Alaska’s power generation systems are generally in excellent condition in the larger, urbanized and highway-accessible areas of the state; transmission systems, however, have not kept pace, and portions of the system do not provide sufficient capacity for efficient and economic power delivery. Moreover, there are significant gaps in the connectivity of power systems on several major highways. In the remote areas that are not accessible on the main highway system, many energy facilities (including generation units and bulk fuel tank farms) are in fair to poor condition, with operations and maintenance being a key challenge.
The Alaska Marine Highway System (AMHS) supports commerce throughout the state, providing 1,700 jobs and an estimated $273 million in direct and indirect spending. Alaska has 6,640 miles of coastline, and the AMHS serves 33 communities using 11 ferries. In 2015, AMHS served 288,133 passengers and 100,547 vehicles, two-thirds of which were Alaska residents. Fewer ferries and more downtime on the system would result in increased cost of goods, significantly increasing the cost of living in coastal communities. For every dollar of General Fund money budgeted to AMHS, there is $2.30 more economic activity in Alaska.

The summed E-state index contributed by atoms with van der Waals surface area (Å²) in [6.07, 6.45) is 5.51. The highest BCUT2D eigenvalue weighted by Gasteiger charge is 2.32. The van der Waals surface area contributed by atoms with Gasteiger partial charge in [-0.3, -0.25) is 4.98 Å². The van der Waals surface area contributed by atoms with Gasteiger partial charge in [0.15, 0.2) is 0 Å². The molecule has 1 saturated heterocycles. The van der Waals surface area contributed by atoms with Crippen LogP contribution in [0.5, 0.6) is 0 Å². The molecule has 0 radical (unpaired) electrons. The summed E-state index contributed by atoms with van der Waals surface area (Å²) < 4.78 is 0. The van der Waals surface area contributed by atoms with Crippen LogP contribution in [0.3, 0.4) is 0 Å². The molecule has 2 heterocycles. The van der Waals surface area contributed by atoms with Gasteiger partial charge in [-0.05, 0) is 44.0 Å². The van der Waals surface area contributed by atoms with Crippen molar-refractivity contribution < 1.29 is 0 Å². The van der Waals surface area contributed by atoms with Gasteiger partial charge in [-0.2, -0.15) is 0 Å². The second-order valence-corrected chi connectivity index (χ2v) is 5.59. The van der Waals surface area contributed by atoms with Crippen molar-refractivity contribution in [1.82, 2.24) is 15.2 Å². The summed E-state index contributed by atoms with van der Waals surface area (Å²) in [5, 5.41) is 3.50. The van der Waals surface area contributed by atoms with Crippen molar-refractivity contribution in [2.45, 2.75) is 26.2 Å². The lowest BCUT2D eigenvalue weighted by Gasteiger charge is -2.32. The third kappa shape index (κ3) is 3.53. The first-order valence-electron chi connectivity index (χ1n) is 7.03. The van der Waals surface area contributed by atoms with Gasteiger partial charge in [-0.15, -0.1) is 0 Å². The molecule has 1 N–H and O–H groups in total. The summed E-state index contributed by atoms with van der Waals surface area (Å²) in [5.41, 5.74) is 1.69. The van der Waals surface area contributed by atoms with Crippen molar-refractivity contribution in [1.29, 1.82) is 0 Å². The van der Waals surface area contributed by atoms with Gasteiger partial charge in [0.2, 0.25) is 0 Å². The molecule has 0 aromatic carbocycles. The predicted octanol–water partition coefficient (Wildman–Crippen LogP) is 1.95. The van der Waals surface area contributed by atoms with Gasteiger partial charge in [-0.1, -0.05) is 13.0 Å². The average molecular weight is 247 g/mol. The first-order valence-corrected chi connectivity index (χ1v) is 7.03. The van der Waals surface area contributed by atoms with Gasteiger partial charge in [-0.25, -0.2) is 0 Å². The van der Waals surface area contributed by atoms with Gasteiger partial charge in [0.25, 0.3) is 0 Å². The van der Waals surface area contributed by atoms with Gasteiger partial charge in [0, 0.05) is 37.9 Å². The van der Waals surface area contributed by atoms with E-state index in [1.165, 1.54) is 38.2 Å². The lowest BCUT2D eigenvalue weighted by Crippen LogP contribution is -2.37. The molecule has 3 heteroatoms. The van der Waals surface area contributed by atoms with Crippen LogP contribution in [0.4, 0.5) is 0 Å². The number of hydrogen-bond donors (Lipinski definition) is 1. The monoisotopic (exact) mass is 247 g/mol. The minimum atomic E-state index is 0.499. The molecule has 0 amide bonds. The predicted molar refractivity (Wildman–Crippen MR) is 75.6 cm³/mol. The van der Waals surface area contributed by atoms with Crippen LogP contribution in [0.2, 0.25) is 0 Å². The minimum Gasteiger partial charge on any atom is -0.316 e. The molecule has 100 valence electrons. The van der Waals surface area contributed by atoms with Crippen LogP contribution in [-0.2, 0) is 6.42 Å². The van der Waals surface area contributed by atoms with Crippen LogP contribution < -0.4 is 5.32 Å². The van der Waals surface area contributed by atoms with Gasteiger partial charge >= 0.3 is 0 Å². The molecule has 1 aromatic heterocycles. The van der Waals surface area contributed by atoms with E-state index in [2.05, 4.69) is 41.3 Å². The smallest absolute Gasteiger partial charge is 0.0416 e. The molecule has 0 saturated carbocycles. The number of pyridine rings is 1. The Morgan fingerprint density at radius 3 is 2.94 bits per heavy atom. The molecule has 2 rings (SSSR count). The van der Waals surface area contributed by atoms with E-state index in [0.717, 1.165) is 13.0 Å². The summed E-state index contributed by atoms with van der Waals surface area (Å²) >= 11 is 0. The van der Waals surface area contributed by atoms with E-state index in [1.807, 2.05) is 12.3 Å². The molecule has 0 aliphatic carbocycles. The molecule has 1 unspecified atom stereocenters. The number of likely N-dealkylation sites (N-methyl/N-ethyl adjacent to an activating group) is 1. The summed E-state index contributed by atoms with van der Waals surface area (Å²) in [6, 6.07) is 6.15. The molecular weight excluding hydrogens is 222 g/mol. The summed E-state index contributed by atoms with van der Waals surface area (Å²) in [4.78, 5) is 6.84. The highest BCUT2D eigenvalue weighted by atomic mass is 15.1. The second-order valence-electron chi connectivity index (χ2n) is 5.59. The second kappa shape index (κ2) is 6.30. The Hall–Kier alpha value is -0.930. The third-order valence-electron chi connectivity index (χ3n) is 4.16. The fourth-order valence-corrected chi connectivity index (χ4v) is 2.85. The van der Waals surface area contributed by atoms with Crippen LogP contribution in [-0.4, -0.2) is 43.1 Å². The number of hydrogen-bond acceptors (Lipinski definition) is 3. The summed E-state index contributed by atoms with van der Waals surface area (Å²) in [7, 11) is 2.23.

There are 125 small boat harbors in Alaska serving diverse maritime users, including commercial fisherman, recreational boaters, freight and fuel tug operators, tourism-related charters and Alaskan Native subsistent hunters and fishers. The conditions of the small boat harbors vary significantly based on the economic viability of the municipality, with numerous facilities unable to maintain and repair aging infrastructure due to the lack of local funding. Waning state revenues is an impediment to providing grant funding and capital investment to both municipal-and state-owned harbors. The Port of Anchorage, which receives 85% of all consumer goods entering the state, is unable to adequately fund a needed modernization project. The lack of a deep-water Arctic port is a barrier to providing the infrastructure necessary to develop Alaska resources and to carry out national strategic goals in the region.